SA in no imminent danger from cyclone Batsirai

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SA is in no immediate danger from Batsirai, a tropical cyclone now affecting the southern Indian Ocean.

Batsirai is the second significant named system of the 2021/2022 season. The first, Ana, made landfall last week and killed at least 86 people across southern and eastern Africa. Recovery operations are ongoing.

The SA Weather Service (SAWS) said on Tuesday afternoon that Batsirai had sustained winds of about 140km/h and was moving slowly south-west at 18.5km/h.

The service cautioned that despite significant advances in numeric weather prediction and supercomputing, it is not yet possible to accurately determine whether Batsirai will eventually affect SA, either directly or indirectly.

Latest forecasts by tropical cyclone advisory La Reunion, on Reunion island, suggests that Batsirai should pass north of Mauritius and Reunion in the next few days. Rain bands around the periphery of Batsirai could affect the islands.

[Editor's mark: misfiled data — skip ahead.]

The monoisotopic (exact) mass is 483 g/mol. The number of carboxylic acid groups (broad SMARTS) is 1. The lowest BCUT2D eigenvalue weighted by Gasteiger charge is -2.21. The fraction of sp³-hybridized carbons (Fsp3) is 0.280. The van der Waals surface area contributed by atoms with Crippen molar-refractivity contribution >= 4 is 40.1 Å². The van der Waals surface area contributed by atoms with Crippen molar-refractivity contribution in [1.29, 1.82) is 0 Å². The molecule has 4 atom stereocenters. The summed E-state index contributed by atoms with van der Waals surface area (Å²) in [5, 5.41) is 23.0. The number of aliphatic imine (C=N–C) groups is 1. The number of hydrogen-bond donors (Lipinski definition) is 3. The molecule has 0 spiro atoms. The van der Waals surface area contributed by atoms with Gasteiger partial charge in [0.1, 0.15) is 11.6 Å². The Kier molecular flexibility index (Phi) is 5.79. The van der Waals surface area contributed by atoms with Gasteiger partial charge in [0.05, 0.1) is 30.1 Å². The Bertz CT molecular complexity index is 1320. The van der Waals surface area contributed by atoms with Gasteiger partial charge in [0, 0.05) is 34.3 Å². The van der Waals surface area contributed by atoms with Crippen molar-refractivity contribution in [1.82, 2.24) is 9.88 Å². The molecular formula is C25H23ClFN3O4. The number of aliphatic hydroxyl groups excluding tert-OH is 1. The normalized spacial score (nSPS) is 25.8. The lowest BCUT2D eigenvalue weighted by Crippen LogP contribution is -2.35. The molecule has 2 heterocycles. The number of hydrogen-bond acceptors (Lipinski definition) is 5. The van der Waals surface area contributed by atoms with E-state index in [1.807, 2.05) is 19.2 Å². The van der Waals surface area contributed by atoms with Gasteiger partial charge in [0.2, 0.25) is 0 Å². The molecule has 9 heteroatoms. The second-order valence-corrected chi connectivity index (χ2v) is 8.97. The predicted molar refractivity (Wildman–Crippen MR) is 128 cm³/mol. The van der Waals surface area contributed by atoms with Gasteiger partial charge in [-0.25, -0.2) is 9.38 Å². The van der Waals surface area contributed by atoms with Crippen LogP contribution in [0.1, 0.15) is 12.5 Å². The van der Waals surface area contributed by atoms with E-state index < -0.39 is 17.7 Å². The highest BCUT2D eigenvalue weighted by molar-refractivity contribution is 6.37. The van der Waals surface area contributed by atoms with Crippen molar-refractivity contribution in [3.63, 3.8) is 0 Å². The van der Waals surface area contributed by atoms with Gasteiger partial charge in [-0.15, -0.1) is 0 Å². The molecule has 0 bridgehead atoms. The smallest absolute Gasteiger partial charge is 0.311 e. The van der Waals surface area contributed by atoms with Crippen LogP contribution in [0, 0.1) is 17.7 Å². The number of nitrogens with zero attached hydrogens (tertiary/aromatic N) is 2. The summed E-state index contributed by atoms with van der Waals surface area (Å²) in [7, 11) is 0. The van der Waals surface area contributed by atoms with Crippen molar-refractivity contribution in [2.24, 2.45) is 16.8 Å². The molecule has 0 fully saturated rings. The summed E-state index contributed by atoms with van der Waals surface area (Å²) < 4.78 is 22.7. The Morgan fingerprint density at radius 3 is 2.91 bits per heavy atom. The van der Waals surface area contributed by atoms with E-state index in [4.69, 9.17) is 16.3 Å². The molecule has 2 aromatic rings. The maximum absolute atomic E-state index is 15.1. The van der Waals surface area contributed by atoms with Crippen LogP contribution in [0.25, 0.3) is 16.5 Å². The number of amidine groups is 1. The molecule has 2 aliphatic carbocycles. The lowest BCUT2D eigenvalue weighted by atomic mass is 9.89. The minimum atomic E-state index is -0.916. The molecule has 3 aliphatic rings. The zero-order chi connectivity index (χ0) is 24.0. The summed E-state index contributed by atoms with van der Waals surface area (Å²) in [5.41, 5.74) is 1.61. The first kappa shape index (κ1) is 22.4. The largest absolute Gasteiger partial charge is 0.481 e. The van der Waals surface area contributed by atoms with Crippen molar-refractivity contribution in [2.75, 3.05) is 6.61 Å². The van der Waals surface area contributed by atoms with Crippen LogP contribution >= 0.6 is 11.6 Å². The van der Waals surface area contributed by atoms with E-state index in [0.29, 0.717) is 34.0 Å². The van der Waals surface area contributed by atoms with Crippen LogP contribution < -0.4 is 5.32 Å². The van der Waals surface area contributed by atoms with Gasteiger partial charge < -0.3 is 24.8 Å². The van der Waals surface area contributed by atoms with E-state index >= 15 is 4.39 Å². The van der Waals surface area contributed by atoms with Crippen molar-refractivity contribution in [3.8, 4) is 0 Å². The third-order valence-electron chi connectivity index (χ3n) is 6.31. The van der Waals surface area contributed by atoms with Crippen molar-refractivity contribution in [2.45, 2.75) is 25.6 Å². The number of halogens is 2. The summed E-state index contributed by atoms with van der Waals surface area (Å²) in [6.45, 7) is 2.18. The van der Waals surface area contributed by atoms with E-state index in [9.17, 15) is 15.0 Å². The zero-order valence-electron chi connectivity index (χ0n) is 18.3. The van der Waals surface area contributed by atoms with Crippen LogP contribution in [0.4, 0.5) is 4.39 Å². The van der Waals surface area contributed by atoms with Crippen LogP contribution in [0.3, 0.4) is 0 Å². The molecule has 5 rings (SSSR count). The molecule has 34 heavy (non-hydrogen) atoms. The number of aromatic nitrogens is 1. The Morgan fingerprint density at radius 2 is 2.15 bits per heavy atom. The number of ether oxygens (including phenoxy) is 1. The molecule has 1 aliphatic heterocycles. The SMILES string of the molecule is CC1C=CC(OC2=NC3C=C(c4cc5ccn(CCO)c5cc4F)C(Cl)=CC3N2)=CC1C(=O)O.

The cyclone is predicted to make landfall in Madagascar on Friday and the island, particularly the central part of the eastern coast, will bear the brunt of strong, damaging winds and torrential rainfall.

SAWS cautioned that very rough seas, combined with the storm surge, tend to be more extreme on the southern (towards the south pole) side of tropical storms in this region of the world. And the steep, rugged topography of the mountains on the eastern coastline of Madagascar “will no doubt” worsen the risk of rainfall as well as flash floods and mudslides.

“Acknowledging that the movement of tropical cyclones can be extremely erratic, and hence challenging to predict with any accuracy, it is difficult to speculate about future movements of Batsirai in the timescale beyond this weekend.